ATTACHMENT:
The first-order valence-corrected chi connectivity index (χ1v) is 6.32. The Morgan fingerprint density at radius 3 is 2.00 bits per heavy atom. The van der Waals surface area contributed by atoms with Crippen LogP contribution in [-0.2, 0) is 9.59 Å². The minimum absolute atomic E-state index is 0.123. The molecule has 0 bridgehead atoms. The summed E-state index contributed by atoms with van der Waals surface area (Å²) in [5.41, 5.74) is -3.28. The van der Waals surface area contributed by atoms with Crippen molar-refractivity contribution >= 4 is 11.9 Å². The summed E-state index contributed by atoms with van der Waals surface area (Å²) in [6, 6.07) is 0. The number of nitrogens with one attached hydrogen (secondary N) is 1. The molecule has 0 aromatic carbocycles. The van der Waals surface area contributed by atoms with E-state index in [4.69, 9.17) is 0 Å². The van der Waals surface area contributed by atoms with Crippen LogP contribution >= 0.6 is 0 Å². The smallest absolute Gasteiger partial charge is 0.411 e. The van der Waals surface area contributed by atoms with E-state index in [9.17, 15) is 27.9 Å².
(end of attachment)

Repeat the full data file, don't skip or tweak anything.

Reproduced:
The first-order valence-corrected chi connectivity index (χ1v) is 6.32. The Morgan fingerprint density at radius 3 is 2.00 bits per heavy atom. The van der Waals surface area contributed by atoms with Crippen LogP contribution in [-0.2, 0) is 9.59 Å². The minimum absolute atomic E-state index is 0.123. The molecule has 0 bridgehead atoms. The summed E-state index contributed by atoms with van der Waals surface area (Å²) in [5.41, 5.74) is -3.28. The van der Waals surface area contributed by atoms with Crippen molar-refractivity contribution >= 4 is 11.9 Å². The summed E-state index contributed by atoms with van der Waals surface area (Å²) in [6, 6.07) is 0. The number of nitrogens with one attached hydrogen (secondary N) is 1. The molecule has 0 aromatic carbocycles. The van der Waals surface area contributed by atoms with E-state index in [4.69, 9.17) is 0 Å². The van der Waals surface area contributed by atoms with Crippen LogP contribution >= 0.6 is 0 Å². The smallest absolute Gasteiger partial charge is 0.411 e. The van der Waals surface area contributed by atoms with E-state index in [9.17, 15) is 27.9 Å².